McKinney, TX(Zone 8a)

Hmm... That is really interesting. Two of my "organic" gardening supplies are cotton by-products. My favorite bulk soil and an amendment for my beds is Cotton Burr Compost since my compost pile cooks too slow. I have been buying bags and bags of it sold by two organic supply companies around here. It is almost as good as homemade compost in my garden, but now I am wondering what I might be adding to my beds. Also, I use cottonseed meal as an organic fertilizer. I will have to go check with the suppliers for sure and I will have to keep my eye out for organic cotton clothing. Thanks, Darius.

Gardena, CA

Thanks for the info. Every single piece of my clothing is 100% cotton. I may be mistaken but I believe we ship most of our cotton overseas where it is woven and made into clothing so even if the label says made in China, it still would not be safe. I must do some more research on this. Where were your sources from. I know that they spray a herbicide to kill the cotton plants which enables the seed pods to all open at the same time. This makes it easier to harvest. I used to enjoy watching the cotton picker outside of Bakersfield but will be a little leary now, or at least keep my eyes and ears open. Thanks for the info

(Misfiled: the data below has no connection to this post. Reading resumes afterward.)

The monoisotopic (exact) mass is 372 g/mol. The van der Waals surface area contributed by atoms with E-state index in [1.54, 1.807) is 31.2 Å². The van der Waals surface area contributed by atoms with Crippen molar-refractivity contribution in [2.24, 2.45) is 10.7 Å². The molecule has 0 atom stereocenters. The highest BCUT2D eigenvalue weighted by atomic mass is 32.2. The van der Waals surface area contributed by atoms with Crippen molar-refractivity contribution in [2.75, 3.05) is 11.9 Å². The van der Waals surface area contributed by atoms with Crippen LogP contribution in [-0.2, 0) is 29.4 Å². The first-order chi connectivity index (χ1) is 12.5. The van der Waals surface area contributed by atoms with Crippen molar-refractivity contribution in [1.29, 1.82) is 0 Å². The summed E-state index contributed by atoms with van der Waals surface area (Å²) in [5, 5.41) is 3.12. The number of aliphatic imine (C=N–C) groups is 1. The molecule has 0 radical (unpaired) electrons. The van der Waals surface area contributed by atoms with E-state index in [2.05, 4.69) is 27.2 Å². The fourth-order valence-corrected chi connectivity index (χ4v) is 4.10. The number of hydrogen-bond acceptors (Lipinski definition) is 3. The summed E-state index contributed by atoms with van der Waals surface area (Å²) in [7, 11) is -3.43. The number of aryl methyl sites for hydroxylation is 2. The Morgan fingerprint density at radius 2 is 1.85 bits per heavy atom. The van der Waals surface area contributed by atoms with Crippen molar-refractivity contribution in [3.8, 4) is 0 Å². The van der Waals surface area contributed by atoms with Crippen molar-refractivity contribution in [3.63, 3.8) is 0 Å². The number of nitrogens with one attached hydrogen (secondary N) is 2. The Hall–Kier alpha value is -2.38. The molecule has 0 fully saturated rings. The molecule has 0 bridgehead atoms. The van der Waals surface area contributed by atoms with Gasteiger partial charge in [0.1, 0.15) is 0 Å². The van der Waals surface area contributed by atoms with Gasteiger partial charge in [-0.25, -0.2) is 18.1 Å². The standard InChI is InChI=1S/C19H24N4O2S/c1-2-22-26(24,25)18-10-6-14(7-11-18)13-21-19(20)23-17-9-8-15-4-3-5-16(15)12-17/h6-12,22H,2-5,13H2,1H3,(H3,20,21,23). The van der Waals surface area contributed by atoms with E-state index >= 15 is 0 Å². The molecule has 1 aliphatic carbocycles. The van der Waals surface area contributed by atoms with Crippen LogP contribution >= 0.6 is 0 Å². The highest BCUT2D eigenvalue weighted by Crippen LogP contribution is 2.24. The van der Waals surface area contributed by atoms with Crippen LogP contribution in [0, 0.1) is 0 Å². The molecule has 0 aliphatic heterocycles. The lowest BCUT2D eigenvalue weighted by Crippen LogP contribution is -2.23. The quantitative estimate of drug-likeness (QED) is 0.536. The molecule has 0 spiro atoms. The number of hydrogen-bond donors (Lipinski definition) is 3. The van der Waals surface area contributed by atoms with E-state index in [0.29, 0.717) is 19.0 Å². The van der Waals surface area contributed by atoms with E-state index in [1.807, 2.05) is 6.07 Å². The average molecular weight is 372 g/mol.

Sweezel, Have you tried chicken manure in your compost pile. Someone in your neighborhood must have a few chickens. Make sure it is dried first and see if it doesn't heat the pile up like an oven.

So.App.Mtns., United States(Zone 5b)

nadabigfarm, The information came from the web site I posted above and here's the link. I have read much of the same information elsewhere but don't have sites bookmarked.

Fritch, TX(Zone 6b)

I too was concerned about using cotton by-products in my garden. Then I learned that the chemicals are killed along with pathogens when the product is composted according to government orgainc standards. So call the company on the bag and ask to speak to the person who knows how they compost it. It took a few calls for me to get the right company/person, but he was happy to talk about it, and it eased my mind. I did this also for the bags of manure. Also, some bags say "approved for organic gardening" on them now.